Case Reports in Immunology

Case Reports in Immunology / 2018 / Article

Case Report | Open Access

Volume 2018 |Article ID 4860902 |

Pragya Shrestha, Geetika Sabharwal, Gisoo Ghaffari, "A Novel STAT3 Gene Mutation Related Hyper-IgE Syndrome Misdiagnosed as Hidradenitis Suppurativa", Case Reports in Immunology, vol. 2018, Article ID 4860902, 4 pages, 2018.

A Novel STAT3 Gene Mutation Related Hyper-IgE Syndrome Misdiagnosed as Hidradenitis Suppurativa

Academic Editor: Alessandro Plebani
Received04 Jun 2018
Accepted08 Aug 2018
Published13 Aug 2018


Although Hyper-IgE Syndrome (HIES) is a rare immunodeficiency disorder, presenting symptoms may be as common as lung and skin infections. Symptoms are usually nonspecific such as recurrent abscesses, folliculitis, and pneumonias along with skeletal abnormalities. Careful history of susceptibility to skin and lung infections, thorough family history, and findings on physical exam can guide towards the diagnosis of this often-eluded condition. Early optimization of therapy with prophylactic antibiotics can prevent recurrent infections and future complications and improve quality of life and longevity of survival. We present a case of a young female with Hyper-IgE Syndrome with a novel mutation in STAT 3 gene who initially presented with long standing history of intractable skin abscesses being managed as Hidradenitis Suppurativa.

1. Background

Hyper-IgE syndrome (HIES), also commonly known as Job’s syndrome, was first described by Davis et al. in 1966 as a syndrome associated with severe dermatitis with “cold” abscesses [1, 2]. Subsequently, this was further characterized by typical facial appearance with high levels of immunoglobulin E (IgE) by Buckley et al. in 1972 [3]. Since then, additional features of HIES have been recognized and it has since been regarded as a multisystem disorder characterized by chronic eczema, recurrent staphylococcal skin and lungs infections, pneumatocele formation, candidiasis, retained primary teeth, joint hyperextensibility, low bone density with bone fractures, scoliosis, and craniosynostosis [4, 5].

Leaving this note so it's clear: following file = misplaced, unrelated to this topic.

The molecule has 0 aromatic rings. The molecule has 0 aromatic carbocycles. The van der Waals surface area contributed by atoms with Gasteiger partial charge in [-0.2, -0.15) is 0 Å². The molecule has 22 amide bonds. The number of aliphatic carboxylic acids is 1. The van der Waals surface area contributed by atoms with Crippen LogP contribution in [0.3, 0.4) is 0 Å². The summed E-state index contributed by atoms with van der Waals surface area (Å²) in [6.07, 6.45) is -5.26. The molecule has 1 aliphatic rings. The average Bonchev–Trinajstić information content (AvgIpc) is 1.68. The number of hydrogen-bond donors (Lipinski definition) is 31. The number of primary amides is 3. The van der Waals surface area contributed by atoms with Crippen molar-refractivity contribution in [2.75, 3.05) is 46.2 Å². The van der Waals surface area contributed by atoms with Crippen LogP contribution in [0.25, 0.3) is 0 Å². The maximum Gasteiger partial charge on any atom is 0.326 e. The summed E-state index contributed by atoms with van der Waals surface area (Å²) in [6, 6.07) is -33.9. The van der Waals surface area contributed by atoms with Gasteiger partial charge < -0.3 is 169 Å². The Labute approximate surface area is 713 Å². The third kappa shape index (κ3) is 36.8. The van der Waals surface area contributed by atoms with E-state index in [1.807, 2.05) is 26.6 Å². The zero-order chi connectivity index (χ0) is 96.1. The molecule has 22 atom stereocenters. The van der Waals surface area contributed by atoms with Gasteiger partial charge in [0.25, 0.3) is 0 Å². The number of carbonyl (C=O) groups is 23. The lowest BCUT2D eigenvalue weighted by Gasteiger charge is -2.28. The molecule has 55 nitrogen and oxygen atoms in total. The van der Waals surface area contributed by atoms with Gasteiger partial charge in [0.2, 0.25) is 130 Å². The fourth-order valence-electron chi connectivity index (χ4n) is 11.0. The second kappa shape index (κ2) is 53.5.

It is a rare immunological disorder with an estimated incidence of 1 in 500,000 to 100,000 individuals [4, 6] with both autosomal dominant (AD) and recessive forms (AR) of inheritance [1, 7]. Mutation in the signal transduction and activation of transcription 3 gene (STAT3) with gain-of-function is the most prevalent mutation described and accounts for majority of its autosomal dominant and sporadic forms [1, 5, 7]. Tyrosine kinase 2 (TYK2) and dedicator of cytokinesis 8 (DOCK8) genes mutations are implicated in recessive forms [7, 8]. Unlike AD-HIES, they have higher predisposition to viral infections, severe atopic eczema, food allergy, neurologic symptoms, and malignancies. [9]

National Institute of Health (NIH) clinical HIES scoring system was developed in 1999 based on 19 clinical and laboratory findings [4]. This gave an estimate of likelihood of HIES diagnosis with more than 40 points suggestive of the diagnosis [4, 8]. Genetic study for mutation analysis is the mainstay of diagnosis confirmation. Among the STAT3 gene mutations in literature for AD-HIES, V463E variant of STAT3 gene with a “loss of function” (located at the DNA-binding domain), found in our patient, has neither been published as a pathogenic nor been a benign variant to our knowledge. The variant was not observed in large population cohorts [10].

2. Case Presentation